Mental Health Alliance
The current Mental Health Alliance commenced in September 2013. A pre-existing Mental Health Alliance had been in place in the catchment for eight years prior. In transitioning to the Peninsula Model, the Alliance membership expanded to now include private practitioners.
Mental health is an important population health issue for the catchment. Nearly half (45%) of the population will experience a mental disorder at some stage in their lives and almost one in five Australians (20%) will experience a mental illness in a 12 month period. Mental illness is a significant issue for the catchment for the following reasons:
- High prevalence rates amongst groups of people within the community
- Significant issues of disadvantage and social issues within pockets of the community
- Under resourced services in the catchment
The prevalence of people diagnosed with mental health problems is much higher in Frankston (West) than in other areas in the catchment and there is substantial pressure on the Frankston hospital emergency department to deal with presentations of people with serious mental health conditions.
Although the issues of mental health are complex, the Mental Health Alliance has chosen four key focus areas:
- Service Connections - including care pathways
- Peer Support - development of a peer (lived experience) workforce
Individuals with poor mental health can find it difficult to obtain and maintain appropriate housing. It is estimated that up to 85% of homeless people have a Mental illness. There has been a large increase in the number of rooming houses, particularly in Frankston, which presents some challenges and opportunities. The Alliance aims to identify and address these challenges, and harness the opportunities for improved housing options by working with local government and private investors.
Service Connections – including care pathways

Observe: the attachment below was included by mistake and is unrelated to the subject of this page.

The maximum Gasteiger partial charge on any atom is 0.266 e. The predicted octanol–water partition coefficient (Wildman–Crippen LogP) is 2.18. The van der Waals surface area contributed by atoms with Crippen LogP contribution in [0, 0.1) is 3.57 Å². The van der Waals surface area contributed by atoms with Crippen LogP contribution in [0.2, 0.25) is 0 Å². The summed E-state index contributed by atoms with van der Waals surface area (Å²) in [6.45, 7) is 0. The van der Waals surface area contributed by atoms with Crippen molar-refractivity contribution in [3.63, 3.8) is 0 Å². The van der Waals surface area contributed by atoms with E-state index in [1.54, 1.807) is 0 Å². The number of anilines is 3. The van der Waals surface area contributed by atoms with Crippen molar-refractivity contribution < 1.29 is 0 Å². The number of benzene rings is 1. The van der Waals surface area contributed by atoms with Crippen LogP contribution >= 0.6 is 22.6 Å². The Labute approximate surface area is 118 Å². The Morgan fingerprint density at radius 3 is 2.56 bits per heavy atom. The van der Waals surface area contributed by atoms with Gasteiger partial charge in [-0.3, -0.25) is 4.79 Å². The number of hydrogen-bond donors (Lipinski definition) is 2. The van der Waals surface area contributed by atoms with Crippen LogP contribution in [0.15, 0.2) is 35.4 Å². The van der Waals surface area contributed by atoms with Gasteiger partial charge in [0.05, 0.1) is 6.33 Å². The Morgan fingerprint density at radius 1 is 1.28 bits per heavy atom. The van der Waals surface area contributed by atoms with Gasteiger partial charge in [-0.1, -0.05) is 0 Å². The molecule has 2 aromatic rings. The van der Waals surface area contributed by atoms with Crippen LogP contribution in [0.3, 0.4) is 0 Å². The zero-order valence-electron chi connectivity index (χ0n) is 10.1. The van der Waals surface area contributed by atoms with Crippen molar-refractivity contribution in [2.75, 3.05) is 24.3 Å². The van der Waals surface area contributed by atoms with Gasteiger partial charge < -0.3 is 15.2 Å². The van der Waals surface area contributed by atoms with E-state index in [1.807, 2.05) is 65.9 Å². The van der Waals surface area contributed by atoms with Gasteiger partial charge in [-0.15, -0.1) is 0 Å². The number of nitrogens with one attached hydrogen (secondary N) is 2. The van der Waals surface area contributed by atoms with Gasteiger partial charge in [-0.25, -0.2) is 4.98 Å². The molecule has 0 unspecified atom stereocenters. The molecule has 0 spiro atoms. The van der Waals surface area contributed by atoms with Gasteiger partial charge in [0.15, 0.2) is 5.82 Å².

Mental health services are stretched and operate in a fragmented service system. Care pathways specific to Mental Health that provide clear directions to service providers and consumers regarding referral management and service navigation are currently lacking. This work aims to improve the client journey through the care system by implementing care pathways.
Peer Support – development of a peer (lived experience) workforce
Currently there is no “shared vision or agreed approach” for a peer (lived experience) workforce across services within the catchment.
The evidence for positive outcomes from using a peer workforce in both mental health and addiction recovery is growing. The Alliance will develop a consistent and shared approach to developing, implementing and supporting a peer workforce as part of a genuine recovery based service system.
At least one third of young people have had an episode of mental illness by the time they are 25 years old. Mental health and substance use disorders account for 60-70% of the burden or disease among 15-24 year olds.
Currently only one in four young people experiencing mental health problems receive professional help. Evidence demonstrates improved outcomes for young people when opportunities for interventions are available, particularly as they transition into adulthood.
This work seeks to take a multi-sectoral approach to working with young people by focusing on health promotion, early intervention and improved coordination between services.
The current membership of the Mental Health Alliance includes representatives from the following organisations working with mental health consumers and carers across the Frankston Mornington Peninsula: